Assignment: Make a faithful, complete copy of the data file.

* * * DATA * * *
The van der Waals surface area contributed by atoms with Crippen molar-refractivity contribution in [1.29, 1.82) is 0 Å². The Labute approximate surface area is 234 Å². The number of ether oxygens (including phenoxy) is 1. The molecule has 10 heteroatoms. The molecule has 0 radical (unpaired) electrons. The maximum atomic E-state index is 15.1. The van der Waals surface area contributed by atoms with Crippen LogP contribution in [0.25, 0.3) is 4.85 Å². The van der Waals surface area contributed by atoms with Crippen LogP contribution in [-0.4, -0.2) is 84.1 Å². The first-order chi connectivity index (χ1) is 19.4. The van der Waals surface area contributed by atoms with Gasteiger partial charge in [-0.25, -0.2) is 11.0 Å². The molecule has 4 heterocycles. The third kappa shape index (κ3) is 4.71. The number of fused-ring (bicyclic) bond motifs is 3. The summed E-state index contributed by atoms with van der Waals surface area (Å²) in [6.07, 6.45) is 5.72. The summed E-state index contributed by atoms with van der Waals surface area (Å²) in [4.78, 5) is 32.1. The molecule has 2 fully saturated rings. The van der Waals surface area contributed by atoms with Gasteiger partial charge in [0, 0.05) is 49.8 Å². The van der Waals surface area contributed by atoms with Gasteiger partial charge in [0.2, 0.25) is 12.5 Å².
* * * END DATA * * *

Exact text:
The van der Waals surface area contributed by atoms with Crippen molar-refractivity contribution in [1.29, 1.82) is 0 Å². The Labute approximate surface area is 234 Å². The number of ether oxygens (including phenoxy) is 1. The molecule has 10 heteroatoms. The molecule has 0 radical (unpaired) electrons. The maximum atomic E-state index is 15.1. The van der Waals surface area contributed by atoms with Crippen LogP contribution in [0.25, 0.3) is 4.85 Å². The van der Waals surface area contributed by atoms with Crippen LogP contribution in [-0.4, -0.2) is 84.1 Å². The first-order chi connectivity index (χ1) is 19.4. The van der Waals surface area contributed by atoms with Gasteiger partial charge in [-0.25, -0.2) is 11.0 Å². The molecule has 4 heterocycles. The third kappa shape index (κ3) is 4.71. The number of fused-ring (bicyclic) bond motifs is 3. The summed E-state index contributed by atoms with van der Waals surface area (Å²) in [6.07, 6.45) is 5.72. The summed E-state index contributed by atoms with van der Waals surface area (Å²) in [4.78, 5) is 32.1. The molecule has 2 fully saturated rings. The van der Waals surface area contributed by atoms with Gasteiger partial charge in [0, 0.05) is 49.8 Å². The van der Waals surface area contributed by atoms with Gasteiger partial charge in [0.2, 0.25) is 12.5 Å².